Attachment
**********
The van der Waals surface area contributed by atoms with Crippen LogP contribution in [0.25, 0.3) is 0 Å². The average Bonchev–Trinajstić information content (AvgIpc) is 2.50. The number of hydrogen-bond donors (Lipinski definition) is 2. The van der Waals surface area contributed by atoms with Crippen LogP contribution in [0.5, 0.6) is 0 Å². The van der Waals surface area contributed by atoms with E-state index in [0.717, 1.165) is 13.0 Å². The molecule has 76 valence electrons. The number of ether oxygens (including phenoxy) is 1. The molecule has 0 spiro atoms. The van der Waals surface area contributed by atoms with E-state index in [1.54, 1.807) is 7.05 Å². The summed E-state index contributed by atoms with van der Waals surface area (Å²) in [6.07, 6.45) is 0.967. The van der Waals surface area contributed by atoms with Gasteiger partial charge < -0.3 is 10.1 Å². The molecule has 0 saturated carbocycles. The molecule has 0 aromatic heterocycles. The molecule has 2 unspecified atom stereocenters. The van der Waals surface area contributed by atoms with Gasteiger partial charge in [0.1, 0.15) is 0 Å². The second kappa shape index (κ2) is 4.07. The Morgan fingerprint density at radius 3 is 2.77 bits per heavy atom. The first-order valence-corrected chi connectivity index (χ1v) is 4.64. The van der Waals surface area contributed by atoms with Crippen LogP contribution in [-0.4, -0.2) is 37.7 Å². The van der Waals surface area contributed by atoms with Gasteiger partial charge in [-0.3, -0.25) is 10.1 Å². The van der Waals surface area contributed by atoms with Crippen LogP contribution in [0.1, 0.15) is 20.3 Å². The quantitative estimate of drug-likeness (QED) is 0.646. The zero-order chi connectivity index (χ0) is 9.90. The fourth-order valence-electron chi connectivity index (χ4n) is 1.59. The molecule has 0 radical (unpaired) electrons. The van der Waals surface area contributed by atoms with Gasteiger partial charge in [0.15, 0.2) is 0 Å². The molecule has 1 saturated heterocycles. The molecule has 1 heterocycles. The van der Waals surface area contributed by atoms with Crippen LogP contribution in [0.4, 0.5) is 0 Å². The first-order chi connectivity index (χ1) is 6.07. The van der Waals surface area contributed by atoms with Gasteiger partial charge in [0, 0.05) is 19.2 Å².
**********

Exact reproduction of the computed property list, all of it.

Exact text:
The van der Waals surface area contributed by atoms with Crippen LogP contribution in [0.25, 0.3) is 0 Å². The average Bonchev–Trinajstić information content (AvgIpc) is 2.50. The number of hydrogen-bond donors (Lipinski definition) is 2. The van der Waals surface area contributed by atoms with Crippen LogP contribution in [0.5, 0.6) is 0 Å². The van der Waals surface area contributed by atoms with E-state index in [0.717, 1.165) is 13.0 Å². The molecule has 76 valence electrons. The number of ether oxygens (including phenoxy) is 1. The molecule has 0 spiro atoms. The van der Waals surface area contributed by atoms with E-state index in [1.54, 1.807) is 7.05 Å². The summed E-state index contributed by atoms with van der Waals surface area (Å²) in [6.07, 6.45) is 0.967. The van der Waals surface area contributed by atoms with Gasteiger partial charge < -0.3 is 10.1 Å². The molecule has 0 saturated carbocycles. The molecule has 0 aromatic heterocycles. The molecule has 2 unspecified atom stereocenters. The van der Waals surface area contributed by atoms with Gasteiger partial charge in [0.1, 0.15) is 0 Å². The second kappa shape index (κ2) is 4.07. The Morgan fingerprint density at radius 3 is 2.77 bits per heavy atom. The first-order valence-corrected chi connectivity index (χ1v) is 4.64. The van der Waals surface area contributed by atoms with Crippen LogP contribution in [-0.4, -0.2) is 37.7 Å². The van der Waals surface area contributed by atoms with Gasteiger partial charge in [-0.3, -0.25) is 10.1 Å². The van der Waals surface area contributed by atoms with Crippen LogP contribution in [0.1, 0.15) is 20.3 Å². The quantitative estimate of drug-likeness (QED) is 0.646. The zero-order chi connectivity index (χ0) is 9.90. The fourth-order valence-electron chi connectivity index (χ4n) is 1.59. The molecule has 0 radical (unpaired) electrons. The van der Waals surface area contributed by atoms with Gasteiger partial charge in [0.15, 0.2) is 0 Å². The molecule has 1 saturated heterocycles. The molecule has 1 heterocycles. The van der Waals surface area contributed by atoms with Crippen LogP contribution in [0.4, 0.5) is 0 Å². The first-order chi connectivity index (χ1) is 6.07. The van der Waals surface area contributed by atoms with Gasteiger partial charge in [0, 0.05) is 19.2 Å².